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Before the start of business, Just Security provides a curated summary of up-to-the-minute developments at home and abroad. Here’s today’s news.


The House Judiciary Committee has announced that it will vote tomorrow on whether to hold Attorney General William Barr in contempt of Congress, intensifying a dispute with the Trump administration after Barr missed lawmakers’ deadline to produce an un-redacted version of special counsel Robert Mueller’s report on Russian electoral inteference. If the panel approves the resolution, as is expected, it would then need to be approved by the full House, Byron Tau reports at the Wall Street Journal.

The contempt measure refers Barr for possible federal criminal prosecution while opening further legal avenues for House Democrats to try to force the release of the full report through a civil lawsuit, the BBC reports.

“[T]he Committee needs to review the unredacted report … the underlying evidence … and associated documents so that it can ascertain the facts and consider our next steps,” the 27-page report released by the Committee states. It also invokes Congress’ Article I powers set out in the Constitution, stating: “that includes whether to approve articles of impeachment with respect to the President or any other Administration official, as well as the consideration of other steps such as censure or issuing criminal, civil or administrative referrals,” Tim Mak reports at NPR.

“We were disappointed that the Committee took initial steps this morning toward moving forward with the contempt process,” Assistant Attorney General Stephen Boyd wrote in a letter to House Judiciary Committee Chair Jerrold Nadler (D-N.Y.) yesterday, adding that “the Department reiterates its concerns with the Committee’s rush to issue a subpoena immediately after the Attorney General took the extraordinary step of publicly disclosing, with as few redactions as possible, the confidential report of Special counsel Mueller III,” Olivia Beavers reports at the Hill.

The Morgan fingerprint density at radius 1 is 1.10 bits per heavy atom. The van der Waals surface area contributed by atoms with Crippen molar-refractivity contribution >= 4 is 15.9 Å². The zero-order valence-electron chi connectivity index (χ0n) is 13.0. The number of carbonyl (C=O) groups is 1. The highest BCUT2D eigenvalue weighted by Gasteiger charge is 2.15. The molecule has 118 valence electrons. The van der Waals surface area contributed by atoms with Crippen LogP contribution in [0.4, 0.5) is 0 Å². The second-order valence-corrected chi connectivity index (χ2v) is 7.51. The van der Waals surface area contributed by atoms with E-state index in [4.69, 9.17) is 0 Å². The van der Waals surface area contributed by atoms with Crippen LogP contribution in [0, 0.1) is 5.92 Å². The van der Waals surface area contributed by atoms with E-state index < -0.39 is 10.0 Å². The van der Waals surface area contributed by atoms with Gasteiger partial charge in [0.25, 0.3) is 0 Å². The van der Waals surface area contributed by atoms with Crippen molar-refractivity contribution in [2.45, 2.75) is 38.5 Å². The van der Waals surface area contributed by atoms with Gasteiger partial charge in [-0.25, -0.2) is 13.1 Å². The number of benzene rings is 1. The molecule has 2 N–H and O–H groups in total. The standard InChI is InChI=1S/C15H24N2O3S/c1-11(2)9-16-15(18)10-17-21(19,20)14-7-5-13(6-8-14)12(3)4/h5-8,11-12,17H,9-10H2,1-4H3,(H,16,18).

The Trump administration yesterday formally rejected demands by House Democrats to turn over the president’s tax returns. Treasury Secretary Steven Mnuchin said Democratic demands raise “serious constitutional questions” and that lawmakers do not have a “legitimate” reason for seeking the president’s filings, Brian Faler reports at POLITICO.

“Out of respect for the deadlines previously set by the Committee … and consistent with our commitment to a prompt response … I am informing you now that the Department may not lawfully fulfill the Committee’s request,” Mnuchin wrote in a letter to House Ways and Means Committee Chair Richard Neal (D-Mass.,) citing guidance from the Department of Justice (D.O.J.) Rebecca Shabad and Hallie Jackson report at NBC.

Three Senate Democrats are asking D.O.J. watchdogs to probe potential talks between Barr and White House staff about investigations arising from Mueller’s Russia probe. Sens. Richard Blumenthal (D-Conn.), Sheldon Whitehouse (D-R.I.) and Mazie Hirono (D-Hawaii) yesterday sent a letter to D.O.J. Inspector General Michael Horowitz and Office of Professional Responsibility Director Corey Amundson, asking them to investigate if Barr shared the names involved in parallel cases with White House staff; “it would be highly inappropriate if Mr. Barr did in fact share case names with, and by default revealed the identity of, any defendants in those cases to the White House,” the senators wrote. Jordain Carney reports at the Hill.

Hundreds of former federal prosecutors have signed a letter asserting Trump would have been charged with obstruction of justice if he were not president. In yesterday’s letter, former D.O.J. officials said the evidence of obstruction as laid out Mueller’s report was enough to bring forward an obstruction charge, Dartunorro Clark reports at NBC.

Barr’s assessment of the Mueller report was wrong because he failed “to understand that the special counsel’s job is different from that of ordinary prosecutors in a fundamental way,” Rebecca Roiphe comments at The Daily Beast.

“The special counsel is not authorized to bypass the required binary decision … he must decide to prosecute or not,” David E. Kendall comments at the Washington Post, arguing that Mueller’s explanation for his “flinch … does not withstand scrutiny.”